Seasonal Affective Disorder and how it can affect the workplace

sad woman looking out of the window, grief, bereavement, lockdown

Article by Clare Price, Head of Psychological Services at Onebright

What is Seasonal Affective Disorder?

Seasonal Affective Disorder (commonly referred to as SAD) is a form of short-term depression that affects 3 in 10 adults during seasons throughout the year – mainly in the colder months where there is a lack of sunlight in the winter. But people do feel the effects of the condition in summer too.

It affects levels of hormones (melatonin and serotonin) in the part of the brain controlling overall mood. Within the workplace, those who suffer from the disorder can experience a lack of energy, difficulty concentrating, feelings of wanting to withdraw from work productivity, burnout, sadness, guilt, or hopelessness.

How to support employees who suffer from SAD

More businesses are implementing initiatives and services to help support employees, including those who are trying to cope with SAD. Sometimes it’s the small things that make the greatest difference. Here are some ideas for how you can implement small workplace changes to support employees who suffer from SAD and promote good mental health.

Educate employees and managers about SAD in the workplace

Educate the workforce on the effects SAD has on productivity and encourage employees to seek help when needed. Reduce the stigma surrounding Seasonal Affective Disorder and train managers and the workforce on how to start a conversation if they are concerned about an employee.

Internal Communications

Include content about Seasonal Affective Disorder in company newsletters, and in other employee communications. Identify a mental health first aider at a senior leadership level who might have experienced Seasonal Affective Disorder and is willing to talk about it. This helps to normalise the experience.                        

Tea & Chat

Set up a weekly tea and chat meeting for teams and departments to attend outside of their usual break times. We recommend setting this up in a comfortable environment (if the weather is good, find a nice outdoor space), don’t forget you can do an online meeting too if your team is remote. Grab some biscuits, a cup of something warm, and talk about something neutral.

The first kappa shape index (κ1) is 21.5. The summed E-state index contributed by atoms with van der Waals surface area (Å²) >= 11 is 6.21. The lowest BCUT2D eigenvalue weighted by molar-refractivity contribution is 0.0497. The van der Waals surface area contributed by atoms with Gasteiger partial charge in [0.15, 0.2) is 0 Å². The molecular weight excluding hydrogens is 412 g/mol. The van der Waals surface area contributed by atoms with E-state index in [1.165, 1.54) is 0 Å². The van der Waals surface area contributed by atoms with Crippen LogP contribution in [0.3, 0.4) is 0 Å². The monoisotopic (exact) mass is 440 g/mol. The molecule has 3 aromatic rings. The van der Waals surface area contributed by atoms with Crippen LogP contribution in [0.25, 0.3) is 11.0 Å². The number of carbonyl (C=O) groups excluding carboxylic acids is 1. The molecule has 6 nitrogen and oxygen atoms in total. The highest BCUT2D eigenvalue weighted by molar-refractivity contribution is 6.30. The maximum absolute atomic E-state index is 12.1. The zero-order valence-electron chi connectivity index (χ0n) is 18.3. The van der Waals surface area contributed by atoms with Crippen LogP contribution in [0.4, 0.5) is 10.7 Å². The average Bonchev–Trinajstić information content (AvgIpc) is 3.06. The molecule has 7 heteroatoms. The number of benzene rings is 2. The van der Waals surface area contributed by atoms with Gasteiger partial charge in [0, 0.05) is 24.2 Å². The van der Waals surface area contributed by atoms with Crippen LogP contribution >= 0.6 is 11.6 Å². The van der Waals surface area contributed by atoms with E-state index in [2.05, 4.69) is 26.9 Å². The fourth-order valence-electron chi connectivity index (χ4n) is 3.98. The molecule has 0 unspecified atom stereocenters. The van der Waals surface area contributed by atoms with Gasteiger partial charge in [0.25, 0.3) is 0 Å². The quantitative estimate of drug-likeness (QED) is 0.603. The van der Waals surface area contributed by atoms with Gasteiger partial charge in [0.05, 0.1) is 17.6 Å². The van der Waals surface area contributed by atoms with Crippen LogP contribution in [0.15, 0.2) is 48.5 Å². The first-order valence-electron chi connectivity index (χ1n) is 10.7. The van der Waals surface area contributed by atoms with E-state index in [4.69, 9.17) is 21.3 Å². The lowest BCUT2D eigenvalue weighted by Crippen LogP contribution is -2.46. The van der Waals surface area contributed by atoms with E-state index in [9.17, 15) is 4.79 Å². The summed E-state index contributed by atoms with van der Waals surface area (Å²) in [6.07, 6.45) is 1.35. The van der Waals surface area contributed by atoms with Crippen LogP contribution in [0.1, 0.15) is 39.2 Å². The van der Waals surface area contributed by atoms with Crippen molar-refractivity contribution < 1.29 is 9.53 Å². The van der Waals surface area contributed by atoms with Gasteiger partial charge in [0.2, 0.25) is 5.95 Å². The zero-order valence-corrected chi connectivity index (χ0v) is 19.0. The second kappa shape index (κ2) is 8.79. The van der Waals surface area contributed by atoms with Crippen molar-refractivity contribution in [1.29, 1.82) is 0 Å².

Conversation starters:        

  • Talk about their hobbies
  • Talk about their weekend or after work plans
  • Ask what made them smile today
  • Talk about any new books, films, or TV series.
  • Their favourite foods and recipes

Create a Mental Health First Aider

Enrol one person (or multiple people if you have a big team) to become your Mental Health First Aider. All businesses have first aiders who you can go to in case of a physical medical issue, but many don’t have a Mental Health First Aider who people can talk to and confide in. By providing peer-to-peer network support within your organisation, you are creating an environment in which the individual may feel more comfortable to discuss any issues they may be having, including the impact of SAD on their performance at work. 

How can Cognitive Behavioral Therapy help those coping with SAD?

Alongside the proactive steps outlined above that employers can take to help employees combat Seasonal Affective Disorder, Cognitive Behavioural Therapy (CBT) is one of the fundamental treatments that help people cope with and recover from feelings of depression and anxiety.

  • Sufferers of SAD can learn to recognise the signs and how it affects them, such as a strong desire to sleep and eat.
  • Maximising your exposure to light is very effective. If you can’t get outside, using SAD LED/blue light therapeutic lamps which replicate natural light are very helpful.
  • Eat a healthy and balanced diet to balance brain hormone levels.
  • Manage stress – A culmination of tight deadlines at work, personal stressors at home and SAD could prove to push your stress levels into overdrive. Include ‘time out periods’ where you recognise and where possible remove yourself from issues of conflict, friction and raised anxiety. Also try some CBT coping techniques, such as active problem solving, breaking tasks into small steps, and delegating tasks someone else could do.

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